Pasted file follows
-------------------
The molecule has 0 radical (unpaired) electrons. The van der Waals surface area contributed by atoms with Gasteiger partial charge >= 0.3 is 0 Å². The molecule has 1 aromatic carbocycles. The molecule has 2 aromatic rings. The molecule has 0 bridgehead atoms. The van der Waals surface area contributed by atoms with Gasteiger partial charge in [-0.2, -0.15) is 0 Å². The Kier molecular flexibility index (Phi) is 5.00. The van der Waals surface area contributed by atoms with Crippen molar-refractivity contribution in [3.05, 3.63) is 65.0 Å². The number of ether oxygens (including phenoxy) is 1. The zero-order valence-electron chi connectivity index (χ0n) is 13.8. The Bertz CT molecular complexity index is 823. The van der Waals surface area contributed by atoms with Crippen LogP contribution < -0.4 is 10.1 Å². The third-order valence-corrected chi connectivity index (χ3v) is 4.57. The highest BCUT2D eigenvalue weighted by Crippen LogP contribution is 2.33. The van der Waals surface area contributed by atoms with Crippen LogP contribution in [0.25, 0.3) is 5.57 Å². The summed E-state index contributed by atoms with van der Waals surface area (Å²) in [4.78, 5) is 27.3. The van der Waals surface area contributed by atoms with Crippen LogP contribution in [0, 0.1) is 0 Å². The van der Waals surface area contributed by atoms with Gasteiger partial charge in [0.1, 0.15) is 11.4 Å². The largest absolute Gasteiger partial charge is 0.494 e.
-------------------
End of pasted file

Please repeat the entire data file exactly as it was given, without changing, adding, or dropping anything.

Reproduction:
The molecule has 0 radical (unpaired) electrons. The van der Waals surface area contributed by atoms with Gasteiger partial charge >= 0.3 is 0 Å². The molecule has 1 aromatic carbocycles. The molecule has 2 aromatic rings. The molecule has 0 bridgehead atoms. The van der Waals surface area contributed by atoms with Gasteiger partial charge in [-0.2, -0.15) is 0 Å². The Kier molecular flexibility index (Phi) is 5.00. The van der Waals surface area contributed by atoms with Crippen molar-refractivity contribution in [3.05, 3.63) is 65.0 Å². The number of ether oxygens (including phenoxy) is 1. The zero-order valence-electron chi connectivity index (χ0n) is 13.8. The Bertz CT molecular complexity index is 823. The van der Waals surface area contributed by atoms with Crippen LogP contribution < -0.4 is 10.1 Å². The third-order valence-corrected chi connectivity index (χ3v) is 4.57. The highest BCUT2D eigenvalue weighted by Crippen LogP contribution is 2.33. The van der Waals surface area contributed by atoms with Crippen LogP contribution in [0.25, 0.3) is 5.57 Å². The summed E-state index contributed by atoms with van der Waals surface area (Å²) in [4.78, 5) is 27.3. The van der Waals surface area contributed by atoms with Crippen LogP contribution in [0, 0.1) is 0 Å². The van der Waals surface area contributed by atoms with Gasteiger partial charge in [0.1, 0.15) is 11.4 Å². The largest absolute Gasteiger partial charge is 0.494 e.